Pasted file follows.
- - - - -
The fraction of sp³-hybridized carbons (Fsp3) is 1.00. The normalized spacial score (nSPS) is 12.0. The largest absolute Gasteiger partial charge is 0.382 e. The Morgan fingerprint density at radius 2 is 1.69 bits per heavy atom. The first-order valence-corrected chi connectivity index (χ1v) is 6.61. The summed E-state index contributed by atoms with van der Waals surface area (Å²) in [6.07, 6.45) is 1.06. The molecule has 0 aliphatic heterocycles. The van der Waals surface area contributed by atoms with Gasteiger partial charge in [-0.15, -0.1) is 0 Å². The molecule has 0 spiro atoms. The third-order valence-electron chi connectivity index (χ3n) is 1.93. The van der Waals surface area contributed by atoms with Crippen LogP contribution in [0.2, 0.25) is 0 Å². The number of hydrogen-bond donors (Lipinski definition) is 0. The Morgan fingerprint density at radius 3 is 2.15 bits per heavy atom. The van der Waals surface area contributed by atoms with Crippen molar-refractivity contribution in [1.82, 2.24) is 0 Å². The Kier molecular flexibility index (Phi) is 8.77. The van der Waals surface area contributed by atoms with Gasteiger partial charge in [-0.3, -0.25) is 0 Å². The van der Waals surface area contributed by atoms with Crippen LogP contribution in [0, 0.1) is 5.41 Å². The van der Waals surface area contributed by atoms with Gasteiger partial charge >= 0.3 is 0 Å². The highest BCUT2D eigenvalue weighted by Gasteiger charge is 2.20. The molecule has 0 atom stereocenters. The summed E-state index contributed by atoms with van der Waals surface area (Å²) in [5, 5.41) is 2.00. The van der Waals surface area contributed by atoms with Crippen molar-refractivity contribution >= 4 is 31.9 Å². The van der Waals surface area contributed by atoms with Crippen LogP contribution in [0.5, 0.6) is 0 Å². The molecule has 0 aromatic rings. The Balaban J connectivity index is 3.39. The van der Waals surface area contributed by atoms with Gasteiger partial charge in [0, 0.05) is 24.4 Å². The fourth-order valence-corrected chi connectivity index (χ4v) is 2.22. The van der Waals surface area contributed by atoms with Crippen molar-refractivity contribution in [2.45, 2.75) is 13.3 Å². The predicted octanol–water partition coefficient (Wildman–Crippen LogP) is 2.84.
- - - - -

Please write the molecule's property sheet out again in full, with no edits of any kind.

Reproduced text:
The fraction of sp³-hybridized carbons (Fsp3) is 1.00. The normalized spacial score (nSPS) is 12.0. The largest absolute Gasteiger partial charge is 0.382 e. The Morgan fingerprint density at radius 2 is 1.69 bits per heavy atom. The first-order valence-corrected chi connectivity index (χ1v) is 6.61. The summed E-state index contributed by atoms with van der Waals surface area (Å²) in [6.07, 6.45) is 1.06. The molecule has 0 aliphatic heterocycles. The van der Waals surface area contributed by atoms with Gasteiger partial charge in [-0.15, -0.1) is 0 Å². The molecule has 0 spiro atoms. The third-order valence-electron chi connectivity index (χ3n) is 1.93. The van der Waals surface area contributed by atoms with Crippen LogP contribution in [0.2, 0.25) is 0 Å². The number of hydrogen-bond donors (Lipinski definition) is 0. The Morgan fingerprint density at radius 3 is 2.15 bits per heavy atom. The van der Waals surface area contributed by atoms with Crippen molar-refractivity contribution in [1.82, 2.24) is 0 Å². The Kier molecular flexibility index (Phi) is 8.77. The van der Waals surface area contributed by atoms with Gasteiger partial charge in [-0.3, -0.25) is 0 Å². The van der Waals surface area contributed by atoms with Crippen LogP contribution in [0, 0.1) is 5.41 Å². The van der Waals surface area contributed by atoms with Gasteiger partial charge >= 0.3 is 0 Å². The highest BCUT2D eigenvalue weighted by Gasteiger charge is 2.20. The molecule has 0 atom stereocenters. The summed E-state index contributed by atoms with van der Waals surface area (Å²) in [5, 5.41) is 2.00. The van der Waals surface area contributed by atoms with Crippen molar-refractivity contribution >= 4 is 31.9 Å². The van der Waals surface area contributed by atoms with Crippen LogP contribution in [0.5, 0.6) is 0 Å². The molecule has 0 aromatic rings. The Balaban J connectivity index is 3.39. The van der Waals surface area contributed by atoms with Gasteiger partial charge in [0, 0.05) is 24.4 Å². The fourth-order valence-corrected chi connectivity index (χ4v) is 2.22. The van der Waals surface area contributed by atoms with Crippen molar-refractivity contribution in [2.45, 2.75) is 13.3 Å². The predicted octanol–water partition coefficient (Wildman–Crippen LogP) is 2.84.